IMAGE
October 31, 2010 | By Whitney Friedlander, Los Angeles Times
Despite our differences and grass-is-always-greener attitudes, there is a common enemy that binds women of all hair types: Frizz. This poufy, unruly mess of fluff can affect us all but it's up to the individual to find a way to fight it. "Frizz is caused when water in the air, like humidity, seeps into the hair shaft and makes it swell," explains Kristin Perrotta, executive editor at Allure magazine. "Certain types are more prone to frizz ... thicker hair, curly hair. [And] all the things we do to style it damages the cuticle, which is the protective layer that keeps the water out. Once that's damaged, humidity seeps in and you have a big mushroom cloud.
IMAGE
October 31, 2010 | By Whitney Friedlander, Los Angeles Times
Thanks a lot, Gwyneth Paltrow. It's been more than 10 years since the actress and style icon showed up at the "Shakespeare in Love" premiere with long, stick-straight extensions. And suddenly, boom ? "Blow-out salons [popped up] across the landscape. It also was when hairstylists started Japanese straightening treatments and then Brazilian," says Kristin Perrotta, executive editor at Allure magazine. No matter, she adds, that not everyone could pull off the look. But although we might not have always tried to achieve stick-straight hair, many curly-haired women have been fighting the good fight for generations.
ENTERTAINMENT
October 4, 2009 | Greg Braxton
In the past, Chris Rock has joked about how he is determined to keep his young daughters "off the pole," or away from working in strip clubs. But in his new film, "Good Hair," he talks of a moment that caused him a different type of fatherly concern. Said Rock, "One day, one of my daughters came to me crying and saying, 'Daddy, why don't I have good hair?' " The question reignited interest in an idea that had struck Rock about 15 years ago when he attended a convention in Atlanta revolving around black hair fashions and the extreme lengths African American women with kinky hair go to to obtain "good" or straight hair similar to that of white women.
NEWS
May 31, 2002 | VALLI HERMAN-COHEN, TIMES STAFF WRITER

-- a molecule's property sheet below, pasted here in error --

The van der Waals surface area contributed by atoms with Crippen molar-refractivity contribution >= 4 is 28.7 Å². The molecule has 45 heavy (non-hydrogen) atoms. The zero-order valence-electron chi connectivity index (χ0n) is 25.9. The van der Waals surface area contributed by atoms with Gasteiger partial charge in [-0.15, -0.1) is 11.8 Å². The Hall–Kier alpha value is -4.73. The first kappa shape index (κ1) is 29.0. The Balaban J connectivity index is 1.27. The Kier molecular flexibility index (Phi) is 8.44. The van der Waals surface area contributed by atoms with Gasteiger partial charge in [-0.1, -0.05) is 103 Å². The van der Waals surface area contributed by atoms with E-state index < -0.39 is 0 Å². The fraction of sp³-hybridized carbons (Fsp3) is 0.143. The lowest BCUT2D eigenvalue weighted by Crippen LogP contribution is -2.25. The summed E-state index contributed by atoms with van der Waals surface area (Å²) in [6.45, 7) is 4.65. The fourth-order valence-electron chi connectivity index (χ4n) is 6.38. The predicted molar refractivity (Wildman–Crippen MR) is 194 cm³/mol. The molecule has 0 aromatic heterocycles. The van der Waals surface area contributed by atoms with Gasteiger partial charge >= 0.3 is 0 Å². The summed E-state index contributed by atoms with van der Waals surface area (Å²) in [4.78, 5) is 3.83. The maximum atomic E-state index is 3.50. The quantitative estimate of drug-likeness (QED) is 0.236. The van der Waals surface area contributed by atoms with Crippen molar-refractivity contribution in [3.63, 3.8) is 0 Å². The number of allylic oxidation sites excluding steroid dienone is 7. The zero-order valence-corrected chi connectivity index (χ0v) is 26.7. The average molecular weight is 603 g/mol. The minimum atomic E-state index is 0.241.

Julie Mitchell's long, wavy hair normally coils into an unruly mass. "I'd spend all this time getting ready, and I'd still be a big ball of hair walking down the aisle," said the 38-year-old flight attendant for Southwest Airlines. That was life P.P.--pre-perm. Now her shoulder-length hair hangs ramrod straight, and her daily battle with the blow dryer is over.
MAGAZINE
May 2, 1999 | CARLA HALL, Carla Hall is a Times staff writer. Her last article for the magazine was on style consultant Suzi Joi Kiefer
Straight hair will always be the holy grail of the curly-haired. I should know; I am a member of the curly class who aspires to the ranks of the straight. In the past, I have blow-dried, rollered, gelled and sprayed to try coaxing my hair into a seal-like sleekness. Now I pretty much just pay people to do it for me. Of course, the straight hair trend of the past few seasons has only encouraged my obsession.
NEWS
February 5, 1999 | BARBARA THOMAS, TIMES STAFF WRITER
It started where so many trends do, on the runways in Paris and Milan. Models sported Cher hair--the long, straight signature hairdo of Cher when she was with Sonny, before "Moonstruck" and all those tattoos. You could catch glimpses of it on the streets of L.A. Madonna vamped in it on the cover of February's Harper's Bazaar. And then a few weeks ago, Cher hair became official--Gwyneth Paltrow wore it to the Golden Globe Awards. "People want simplicity in their hair.
NEWS
June 25, 1993 | JUDY ARTUNIAN
Those closely cropped bobs and shags may be the hallmark of the carefree waif look, but they are anything but carefree if your hair is too straight, curly or limp. To make these new 'dos work for a variety of hair types, stylists are rediscovering the hair-shaping benefits of that barber shop staple: the straight-edge razor. "By removing excess bulk, a razor cut gives your hair more body. It also gives the hair mobility, because it doesn't blunt the ends like a scissor cut does.
MAGAZINE
June 27, 1993 | SHARI ROMAN
Madonna flaunted them buck naked in her "Sex" book. Demi Moore did hers demurely on MTV's Movie Awards nomination special. Julia Roberts sports them at her Westside exercise class. Conveying a playful, got-nothing-to-prove sexiness, this summer's coif of choice has got to be pigtails. Swinging away from dressy, upswept 'dos, the latest pigtails weave love-child chic, prairie-woman practicality and schoolgirl charm into the wayward winsomeness of a Heidi-gone-wrong.
CALIFORNIA | LOCAL
May 31, 1997 | JEAN MORRISON MOSS, Jean Morrison Moss is a high school English teacher living in Los Angeles
I've always been especially sensitive to my students who march to the beat of different drummers: the one with blond and black hair in a tomahawk, the one with silver rings in both nose and lip, the one who wears dreads. There were many times I rushed to the defense of these students, reminding others that differences must be respected and a person's looks or choice of body jewelry is not an opportunity for making hurtful remarks.
NEWS
May 8, 1997 | MIMI AVINS, TIMES FASHION EDITOR
As fashion and style director of Mode, the new fashion glossy for women size 12 and up, Michelle Weston's biggest challenge has been finding the right clothes to photograph for the magazine's stylish pictorials. "Matte jersey is my new crusade," she said last week while preparing for a fashion show at Bloomingdale's Century City store. Said Weston, a size 16 herself: "There are those of us who like a modern, clean look."